Networking with a purpose or goal makes networking a lot easier than walking aimlessly around a room full of strangers. As you become more experienced, you’ll become more confident. Eventually, you’ll be able to go to networking events just for the sake of meeting friends, talking to new people, and socialising. Networking can be a lot of fun.
3) Get there on-time
Get to the event on-time, if not early. This makes networking way easier for a range of reasons. The most important factor is that if you arrive early, you have the advantage of establishing yourself in the room. What do we mean by this?
If you’re the first person to a networking event, you get the first pick at the food and drink. We are of course joking. If you turn up early, you’re actually in a rather powerful position. You get to establish yourself in the room. Let’s put it this way. It’s far easier to turn up early and meet 6 strangers, than turn up late and be faced with dozens of strangers who are already networking in established groups.
Being early is a privilege. If you’re an anxious person, or not great in crowds, then turning up early will make your networking experience more manageable and less overwhelming. Once you’ve established yourself in the room by turning up early, you will have a few familiar faces you can turn to later in the event.
If you do find you’re late to an event, try and find someone you know or recognise. This is a good starting point when networking. Alternatively, be brave and introduce yourself into a group of strangers. Just make sure you have your pitch at hand.
4) Be genuine
We talk about having ‘goals’ and ‘purpose’, but you should remember that you’re networking with other human beings. Treat them like real people. Don’t treat them as potential clients, employers or employees.
All too often, people treat networking as an opportunity to advance their own agenda, sell, and make money. The art of social selling is building relationships by establishing trust. Be genuine and candid. That’s why your business pitch should be short, concise and faithful to your capabilities.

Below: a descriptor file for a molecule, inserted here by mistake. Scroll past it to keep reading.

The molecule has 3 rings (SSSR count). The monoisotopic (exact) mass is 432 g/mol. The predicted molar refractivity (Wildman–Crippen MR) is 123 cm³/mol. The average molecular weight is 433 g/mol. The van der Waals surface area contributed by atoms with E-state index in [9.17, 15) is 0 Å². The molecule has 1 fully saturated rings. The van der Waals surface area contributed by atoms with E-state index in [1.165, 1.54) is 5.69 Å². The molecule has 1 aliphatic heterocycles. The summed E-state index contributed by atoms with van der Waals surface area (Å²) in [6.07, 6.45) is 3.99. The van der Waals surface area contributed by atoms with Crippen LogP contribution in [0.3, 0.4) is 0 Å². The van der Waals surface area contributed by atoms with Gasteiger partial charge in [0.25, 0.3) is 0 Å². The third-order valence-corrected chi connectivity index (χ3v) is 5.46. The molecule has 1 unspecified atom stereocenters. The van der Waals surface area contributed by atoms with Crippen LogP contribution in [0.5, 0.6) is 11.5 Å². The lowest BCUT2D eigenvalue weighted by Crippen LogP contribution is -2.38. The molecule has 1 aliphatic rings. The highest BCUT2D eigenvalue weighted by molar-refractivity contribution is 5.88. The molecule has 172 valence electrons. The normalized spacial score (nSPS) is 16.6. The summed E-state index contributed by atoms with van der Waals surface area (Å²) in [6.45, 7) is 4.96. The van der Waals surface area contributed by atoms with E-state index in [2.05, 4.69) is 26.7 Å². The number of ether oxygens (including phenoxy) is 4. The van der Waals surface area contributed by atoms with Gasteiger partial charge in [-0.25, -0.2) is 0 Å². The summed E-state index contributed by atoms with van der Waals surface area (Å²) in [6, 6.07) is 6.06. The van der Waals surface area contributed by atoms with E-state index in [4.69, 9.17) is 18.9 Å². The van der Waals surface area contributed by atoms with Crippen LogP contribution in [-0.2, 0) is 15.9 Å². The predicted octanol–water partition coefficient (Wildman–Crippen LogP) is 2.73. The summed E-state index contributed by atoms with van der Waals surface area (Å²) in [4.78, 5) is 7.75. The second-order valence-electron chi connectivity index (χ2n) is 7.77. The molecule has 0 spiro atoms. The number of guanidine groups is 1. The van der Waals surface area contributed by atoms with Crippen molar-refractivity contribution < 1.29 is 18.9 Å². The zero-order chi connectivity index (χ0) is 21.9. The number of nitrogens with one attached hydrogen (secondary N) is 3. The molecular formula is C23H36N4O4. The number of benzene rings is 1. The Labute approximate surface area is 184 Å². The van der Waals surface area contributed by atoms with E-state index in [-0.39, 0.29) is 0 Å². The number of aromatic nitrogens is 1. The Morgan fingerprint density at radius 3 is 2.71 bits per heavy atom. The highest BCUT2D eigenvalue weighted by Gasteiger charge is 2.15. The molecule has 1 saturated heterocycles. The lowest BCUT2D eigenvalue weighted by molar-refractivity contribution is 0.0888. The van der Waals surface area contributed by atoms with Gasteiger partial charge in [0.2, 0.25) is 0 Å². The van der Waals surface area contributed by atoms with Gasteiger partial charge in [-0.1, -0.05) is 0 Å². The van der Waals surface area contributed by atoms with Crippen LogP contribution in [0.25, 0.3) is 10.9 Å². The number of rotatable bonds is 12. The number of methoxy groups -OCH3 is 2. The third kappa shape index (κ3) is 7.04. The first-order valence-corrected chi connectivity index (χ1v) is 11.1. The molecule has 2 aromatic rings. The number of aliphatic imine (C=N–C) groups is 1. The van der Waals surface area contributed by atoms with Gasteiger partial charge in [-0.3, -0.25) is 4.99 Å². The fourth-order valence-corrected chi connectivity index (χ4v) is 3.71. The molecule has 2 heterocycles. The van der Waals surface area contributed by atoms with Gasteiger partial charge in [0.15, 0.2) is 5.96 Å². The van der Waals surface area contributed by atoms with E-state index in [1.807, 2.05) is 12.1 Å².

Networking is an opportunity to talk to interesting people who are in, and outside of, your network. The best approach to networking is to be genuine and engaged with everyone you talk to.
Chris Phippen, CEO and founder of Hatless Studios, has experience hiring graduates and helping them advance their careers. He is actively engaged in South-West networking groups. He suggested that those who are new to networking should be genuine because people are acutely aware of people being ingenuine. If you’re ingenuine, this reflects badly on you and your business, and can put people off from working with you. We agree.
The following two tips elaborate on this and will help you be a better, more interesting networker.
Listening is an underappreciated networking skill. By listening to those around you, you can learn, find more, better opportunities, and become a more considerate networker. Of course, it is important to talk about yourself, your business and your deliverables, but it is important to hear what other people have to say too. That way, you can join the dots within your network, identify potential collaborations or make thoughtful recommendations.
In our case, we do marketing. When people talk to us about their business, we’re listening for opportunities to offer our services. It’s not just about generating sales. Listening has led to us being involved in and supporting a range of community projects.
You will find that there is a ‘scratch my back and I’ll scratch yours’ mentality within networking. If you are able to make a recommendation that generates someone else (even a direct competitor) business, they will likely return the favour further down the line. We’re active and engaged in our local networks, which is why a lot of our work comes from recommendations and word of mouth.